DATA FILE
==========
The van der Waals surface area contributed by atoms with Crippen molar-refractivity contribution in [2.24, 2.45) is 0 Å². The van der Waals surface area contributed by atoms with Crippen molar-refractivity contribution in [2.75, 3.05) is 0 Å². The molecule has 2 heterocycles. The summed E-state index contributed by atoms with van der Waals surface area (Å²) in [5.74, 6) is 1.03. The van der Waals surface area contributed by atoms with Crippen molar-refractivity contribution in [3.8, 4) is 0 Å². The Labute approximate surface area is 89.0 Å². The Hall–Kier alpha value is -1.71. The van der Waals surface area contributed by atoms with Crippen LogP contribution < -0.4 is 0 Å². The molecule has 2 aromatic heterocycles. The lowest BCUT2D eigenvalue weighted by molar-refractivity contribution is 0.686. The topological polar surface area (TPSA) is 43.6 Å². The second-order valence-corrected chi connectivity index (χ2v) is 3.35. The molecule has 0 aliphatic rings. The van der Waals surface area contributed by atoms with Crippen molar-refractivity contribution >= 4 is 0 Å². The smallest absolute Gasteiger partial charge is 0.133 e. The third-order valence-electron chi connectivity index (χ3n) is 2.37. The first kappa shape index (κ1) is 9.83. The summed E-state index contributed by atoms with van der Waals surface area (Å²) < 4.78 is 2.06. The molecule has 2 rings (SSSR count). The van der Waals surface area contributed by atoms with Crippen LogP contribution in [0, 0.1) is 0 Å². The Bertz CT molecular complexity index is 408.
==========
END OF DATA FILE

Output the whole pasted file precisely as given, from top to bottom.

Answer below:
The van der Waals surface area contributed by atoms with Crippen molar-refractivity contribution in [2.24, 2.45) is 0 Å². The van der Waals surface area contributed by atoms with Crippen molar-refractivity contribution in [2.75, 3.05) is 0 Å². The molecule has 2 heterocycles. The summed E-state index contributed by atoms with van der Waals surface area (Å²) in [5.74, 6) is 1.03. The van der Waals surface area contributed by atoms with Crippen molar-refractivity contribution in [3.8, 4) is 0 Å². The Labute approximate surface area is 89.0 Å². The Hall–Kier alpha value is -1.71. The van der Waals surface area contributed by atoms with Crippen LogP contribution < -0.4 is 0 Å². The molecule has 2 aromatic heterocycles. The lowest BCUT2D eigenvalue weighted by molar-refractivity contribution is 0.686. The topological polar surface area (TPSA) is 43.6 Å². The second-order valence-corrected chi connectivity index (χ2v) is 3.35. The molecule has 0 aliphatic rings. The van der Waals surface area contributed by atoms with Crippen molar-refractivity contribution >= 4 is 0 Å². The smallest absolute Gasteiger partial charge is 0.133 e. The third-order valence-electron chi connectivity index (χ3n) is 2.37. The first kappa shape index (κ1) is 9.83. The summed E-state index contributed by atoms with van der Waals surface area (Å²) < 4.78 is 2.06. The molecule has 2 rings (SSSR count). The van der Waals surface area contributed by atoms with Crippen LogP contribution in [0, 0.1) is 0 Å². The Bertz CT molecular complexity index is 408.